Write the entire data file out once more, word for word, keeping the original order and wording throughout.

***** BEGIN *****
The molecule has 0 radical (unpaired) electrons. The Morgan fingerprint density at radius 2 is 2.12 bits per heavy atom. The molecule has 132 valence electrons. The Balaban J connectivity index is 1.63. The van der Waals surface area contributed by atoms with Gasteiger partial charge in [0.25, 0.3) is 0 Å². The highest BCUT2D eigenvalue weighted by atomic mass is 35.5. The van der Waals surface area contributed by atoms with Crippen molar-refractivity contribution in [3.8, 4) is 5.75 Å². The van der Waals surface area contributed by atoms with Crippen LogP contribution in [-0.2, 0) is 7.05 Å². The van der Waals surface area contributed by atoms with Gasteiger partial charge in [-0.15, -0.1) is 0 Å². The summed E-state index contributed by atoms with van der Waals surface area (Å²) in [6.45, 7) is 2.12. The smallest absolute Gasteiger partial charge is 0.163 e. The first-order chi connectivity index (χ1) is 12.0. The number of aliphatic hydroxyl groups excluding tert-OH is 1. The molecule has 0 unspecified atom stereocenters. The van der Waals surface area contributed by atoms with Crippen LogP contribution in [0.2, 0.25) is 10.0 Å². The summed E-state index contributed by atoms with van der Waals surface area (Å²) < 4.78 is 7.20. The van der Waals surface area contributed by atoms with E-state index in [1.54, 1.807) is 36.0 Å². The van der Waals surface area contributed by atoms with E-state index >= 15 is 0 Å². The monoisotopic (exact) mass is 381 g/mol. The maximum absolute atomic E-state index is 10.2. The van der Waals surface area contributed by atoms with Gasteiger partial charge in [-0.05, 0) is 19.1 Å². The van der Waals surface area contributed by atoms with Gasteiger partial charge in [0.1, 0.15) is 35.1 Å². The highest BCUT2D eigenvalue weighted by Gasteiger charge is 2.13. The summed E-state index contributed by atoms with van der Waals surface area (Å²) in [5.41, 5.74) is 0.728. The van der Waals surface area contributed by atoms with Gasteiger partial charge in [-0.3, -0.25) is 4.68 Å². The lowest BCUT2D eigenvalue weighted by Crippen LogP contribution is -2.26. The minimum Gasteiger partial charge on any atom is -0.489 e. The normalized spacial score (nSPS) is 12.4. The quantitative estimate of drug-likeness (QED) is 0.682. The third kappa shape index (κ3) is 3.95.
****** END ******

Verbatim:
The molecule has 0 radical (unpaired) electrons. The Morgan fingerprint density at radius 2 is 2.12 bits per heavy atom. The molecule has 132 valence electrons. The Balaban J connectivity index is 1.63. The van der Waals surface area contributed by atoms with Gasteiger partial charge in [0.25, 0.3) is 0 Å². The highest BCUT2D eigenvalue weighted by atomic mass is 35.5. The van der Waals surface area contributed by atoms with Crippen molar-refractivity contribution in [3.8, 4) is 5.75 Å². The van der Waals surface area contributed by atoms with Crippen LogP contribution in [-0.2, 0) is 7.05 Å². The van der Waals surface area contributed by atoms with Gasteiger partial charge in [-0.15, -0.1) is 0 Å². The summed E-state index contributed by atoms with van der Waals surface area (Å²) in [6.45, 7) is 2.12. The smallest absolute Gasteiger partial charge is 0.163 e. The first-order chi connectivity index (χ1) is 12.0. The number of aliphatic hydroxyl groups excluding tert-OH is 1. The molecule has 0 unspecified atom stereocenters. The van der Waals surface area contributed by atoms with Crippen LogP contribution in [0.2, 0.25) is 10.0 Å². The summed E-state index contributed by atoms with van der Waals surface area (Å²) < 4.78 is 7.20. The van der Waals surface area contributed by atoms with E-state index in [1.54, 1.807) is 36.0 Å². The van der Waals surface area contributed by atoms with E-state index >= 15 is 0 Å². The monoisotopic (exact) mass is 381 g/mol. The maximum absolute atomic E-state index is 10.2. The van der Waals surface area contributed by atoms with Gasteiger partial charge in [-0.05, 0) is 19.1 Å². The van der Waals surface area contributed by atoms with Gasteiger partial charge in [0.1, 0.15) is 35.1 Å². The highest BCUT2D eigenvalue weighted by Gasteiger charge is 2.13. The summed E-state index contributed by atoms with van der Waals surface area (Å²) in [5.41, 5.74) is 0.728. The van der Waals surface area contributed by atoms with Gasteiger partial charge in [-0.3, -0.25) is 4.68 Å². The lowest BCUT2D eigenvalue weighted by Crippen LogP contribution is -2.26. The minimum Gasteiger partial charge on any atom is -0.489 e. The normalized spacial score (nSPS) is 12.4. The quantitative estimate of drug-likeness (QED) is 0.682. The third kappa shape index (κ3) is 3.95.